For investors, the demographics of their client base is changing, which creates a greater focus on all aspects of corporate social responsibility. “There is a thought that millennials are looking for a different type of investment,” Bertolotti says. BlackRock looks at inclusion, diversity, and external community relations as part of its ESG process, Bertolotti adds. Board independence and minority representation on boards are also considerations, he says.

Some socially-conscious investors use the proxy process to raise awareness around ESG issues. “Proponents have filed at least 429 shareholder resolutions on environmental, social and sustainable governance issues for the 2020 proxy season,” according to Proxy Preview 2020, an annual report from a consortium of sustainability-focused investors. Many were focused on environmental issues, but resolutions related to pay disparity and diversity are also common, with the latter “surging” this year, Proxy Preview says.

Among chemical makers, 3M is facing a pending resolution regarding high CEO pay in comparison to subordinates. ExxonMobil is facing a pending resolution about the construction of petrochemical facilities in flood-prone areas, including the US Gulf Coast. The resolution, put forward by non-profit shareholder advocacy group As-You-Sow (Berkeley, California), requests that ExxonMobil “publish a report … assessing the public health risks of expanding petrochemical operations and investments in areas increasingly prone to climate change induced storms flooding and sea level rise.”

Disclose it

Investors with a more conventional outlook than As-You-Sow are also interested in climate risk, including the location of facilities and severe weather impacts. “Climate risk is kind of its own category.” Bertolotti says.

NEXT FRONTIER: Investors are watching developments in plastic waste,
circular economy.

ESG and sustainability reports are a key way that companies disclose these sorts of risks, in addition to operational issues like GHG emissions and water usage. Many chemical makers have been publishing such reports for well over a decade, but they have in recent years become more integrated with financial reporting. “In the past, companies would use the reports internally or share them with relevant communities,” says Troy Keller, of counsel with Dorsey & Whitney (Minneapolis, Minnesota), a corporate law firm. “They didn’t share them with investors, because investors didn’t care. But now companies share them with investors, or pull them into financial reporting.”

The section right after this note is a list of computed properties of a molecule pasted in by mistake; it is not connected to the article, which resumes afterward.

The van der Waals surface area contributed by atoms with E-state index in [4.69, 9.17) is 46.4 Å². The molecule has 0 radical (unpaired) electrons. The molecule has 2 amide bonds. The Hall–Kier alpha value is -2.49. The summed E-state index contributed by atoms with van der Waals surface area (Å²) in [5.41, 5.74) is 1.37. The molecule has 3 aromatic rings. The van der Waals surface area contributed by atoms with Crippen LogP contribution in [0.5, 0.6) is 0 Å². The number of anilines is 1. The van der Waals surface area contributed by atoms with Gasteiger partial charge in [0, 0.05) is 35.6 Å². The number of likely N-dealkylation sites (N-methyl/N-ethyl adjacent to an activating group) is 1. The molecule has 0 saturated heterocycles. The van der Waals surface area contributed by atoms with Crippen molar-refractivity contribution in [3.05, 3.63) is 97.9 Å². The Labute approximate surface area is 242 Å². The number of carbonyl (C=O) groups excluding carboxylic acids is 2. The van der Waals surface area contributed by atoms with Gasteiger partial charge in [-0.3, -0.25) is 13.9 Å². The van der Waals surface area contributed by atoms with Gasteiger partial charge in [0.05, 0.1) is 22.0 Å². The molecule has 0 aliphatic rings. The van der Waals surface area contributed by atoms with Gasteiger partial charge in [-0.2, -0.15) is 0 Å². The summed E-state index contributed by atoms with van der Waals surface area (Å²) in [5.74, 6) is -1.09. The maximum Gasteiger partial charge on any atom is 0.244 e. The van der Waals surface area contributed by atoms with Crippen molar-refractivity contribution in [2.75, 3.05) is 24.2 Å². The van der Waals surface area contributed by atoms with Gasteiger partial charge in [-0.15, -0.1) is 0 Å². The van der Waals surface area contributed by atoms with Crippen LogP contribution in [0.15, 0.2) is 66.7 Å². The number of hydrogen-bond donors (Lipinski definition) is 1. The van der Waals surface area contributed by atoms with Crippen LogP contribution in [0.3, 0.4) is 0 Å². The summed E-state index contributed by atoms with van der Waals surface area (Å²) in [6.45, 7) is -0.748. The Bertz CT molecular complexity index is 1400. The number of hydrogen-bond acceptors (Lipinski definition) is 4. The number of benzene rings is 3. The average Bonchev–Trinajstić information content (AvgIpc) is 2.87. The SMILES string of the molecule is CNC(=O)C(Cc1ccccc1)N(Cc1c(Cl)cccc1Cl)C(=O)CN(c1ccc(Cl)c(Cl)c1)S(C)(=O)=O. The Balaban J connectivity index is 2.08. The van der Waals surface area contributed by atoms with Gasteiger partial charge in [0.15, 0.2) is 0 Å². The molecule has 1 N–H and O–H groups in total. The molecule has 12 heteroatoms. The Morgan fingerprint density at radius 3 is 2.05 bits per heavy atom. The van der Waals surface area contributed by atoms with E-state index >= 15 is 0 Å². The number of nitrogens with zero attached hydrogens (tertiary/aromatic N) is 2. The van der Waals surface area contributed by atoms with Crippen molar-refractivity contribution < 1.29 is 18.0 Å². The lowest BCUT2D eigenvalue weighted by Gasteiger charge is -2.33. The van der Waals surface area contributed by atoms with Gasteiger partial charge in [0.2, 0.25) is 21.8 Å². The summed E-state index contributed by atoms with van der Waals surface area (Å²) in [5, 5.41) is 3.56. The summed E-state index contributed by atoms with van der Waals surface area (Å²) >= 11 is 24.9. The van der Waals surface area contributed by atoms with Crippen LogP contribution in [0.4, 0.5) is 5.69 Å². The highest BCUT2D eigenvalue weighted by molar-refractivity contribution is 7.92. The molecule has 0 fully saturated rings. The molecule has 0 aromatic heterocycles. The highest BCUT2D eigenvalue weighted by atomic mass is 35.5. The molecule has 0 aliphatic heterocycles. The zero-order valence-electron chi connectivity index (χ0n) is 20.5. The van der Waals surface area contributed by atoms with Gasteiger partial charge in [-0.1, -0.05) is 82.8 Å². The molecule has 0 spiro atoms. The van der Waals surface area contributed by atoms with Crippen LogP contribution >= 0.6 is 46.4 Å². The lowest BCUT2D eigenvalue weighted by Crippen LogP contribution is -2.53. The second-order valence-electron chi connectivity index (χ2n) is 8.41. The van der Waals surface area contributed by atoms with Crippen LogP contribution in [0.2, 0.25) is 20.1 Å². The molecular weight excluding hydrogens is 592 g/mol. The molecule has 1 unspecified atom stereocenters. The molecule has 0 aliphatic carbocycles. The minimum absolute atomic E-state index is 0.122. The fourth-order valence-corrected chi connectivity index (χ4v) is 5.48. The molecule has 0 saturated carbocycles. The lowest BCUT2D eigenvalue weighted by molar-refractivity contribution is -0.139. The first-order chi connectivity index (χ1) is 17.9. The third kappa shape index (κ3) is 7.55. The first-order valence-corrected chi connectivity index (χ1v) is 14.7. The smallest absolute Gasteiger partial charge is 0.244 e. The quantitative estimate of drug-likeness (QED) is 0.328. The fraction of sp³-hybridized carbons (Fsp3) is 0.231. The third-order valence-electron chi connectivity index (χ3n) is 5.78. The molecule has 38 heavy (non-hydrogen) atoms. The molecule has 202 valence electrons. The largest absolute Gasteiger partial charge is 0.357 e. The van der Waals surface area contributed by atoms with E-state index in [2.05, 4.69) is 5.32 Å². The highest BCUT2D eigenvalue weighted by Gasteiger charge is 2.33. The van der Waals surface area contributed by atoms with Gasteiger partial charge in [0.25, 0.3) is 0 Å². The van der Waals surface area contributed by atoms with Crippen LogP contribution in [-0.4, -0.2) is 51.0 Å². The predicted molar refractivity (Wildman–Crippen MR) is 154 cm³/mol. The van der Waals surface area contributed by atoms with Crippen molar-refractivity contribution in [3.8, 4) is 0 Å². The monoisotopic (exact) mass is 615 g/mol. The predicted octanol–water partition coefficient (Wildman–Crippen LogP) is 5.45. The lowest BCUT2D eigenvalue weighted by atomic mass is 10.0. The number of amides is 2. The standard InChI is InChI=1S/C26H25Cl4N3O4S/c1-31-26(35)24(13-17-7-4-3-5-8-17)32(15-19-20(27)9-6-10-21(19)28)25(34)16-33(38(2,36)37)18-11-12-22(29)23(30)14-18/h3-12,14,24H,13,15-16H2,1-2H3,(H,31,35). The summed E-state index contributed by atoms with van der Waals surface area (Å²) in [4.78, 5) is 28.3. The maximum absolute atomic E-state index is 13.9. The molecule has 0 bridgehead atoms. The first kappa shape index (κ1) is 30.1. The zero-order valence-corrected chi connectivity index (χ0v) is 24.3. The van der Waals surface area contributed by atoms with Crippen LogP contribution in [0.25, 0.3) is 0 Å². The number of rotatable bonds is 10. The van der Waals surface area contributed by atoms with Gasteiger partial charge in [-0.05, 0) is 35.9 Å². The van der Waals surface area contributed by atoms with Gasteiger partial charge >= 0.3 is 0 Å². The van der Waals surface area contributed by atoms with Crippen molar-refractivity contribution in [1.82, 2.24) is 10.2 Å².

For publicly traded US companies, some level of climate-change-related risk reporting is mandated by the Securities and Exchange Commission (SEC; Washington, DC), and greater disclosure in annual reports, also known as 10-Ks, is increasingly common. Ecolab has “some language” in its annual report that “talks about climate resiliency,” Tenuta says. This is not unusual. “About half of companies now include risk factors on climate change” in annual reports, according to Keller, who was previously an associate general counsel with Huntsman and often works with chemical companies.

SEC requirements are only one piece of the disclosure puzzle, however. BASF, Ecolab, and Evonik all publish reports in accordance with standards set by the Global Reporting Initiative (GRI), as do many other chemical makers. BASF’s “corporate strategy gives sustainability targets equal billing to our financial goals,” Balensiefer says.

GRI is not the only standard in existence. Other organizations, such as the Task Force for Climate-Related Disclosures (TCFD) and the Carbon Disclosure Project (CDP) set various standards around ESG-related disclosures and reporting. Sometimes, investors push companies to embrace these standards. “In the middle of last year, we had some feedback from Scandinavian investors asking us to align our reporting towards TCFD standards,” Evonik’s Schwane says. “We were able to align our disclosure to that more in the short-term.” Evonik has not yet adopted all TCFD standards, as work towards this goal only began last year, but the company is moving in that direction. BASF and Ecolab are also incorporating TCFD standards into their ESG reporting practices.

While sustainability-minded investors have generally embraced such disclosures, the alphabet soup of different standards can get confusing. BlackRock “works with data providers” but also “has a house view on ESG and we define what it means,” Bertolotti says. Differing views in ESG and sustainability in the investment community, and at organizations that set standards, gather data and build metrics can make it hard to create apples-to-apples comparisons on ESG issues. “There are probably 20 or 30 different firms out there providing metrics,” Rogers says. “It’s a challenge because a lot of them are going off of what is in filings, and you can have two companies with very different disclosure practices that get very different ratings even though they do the exact same thing.”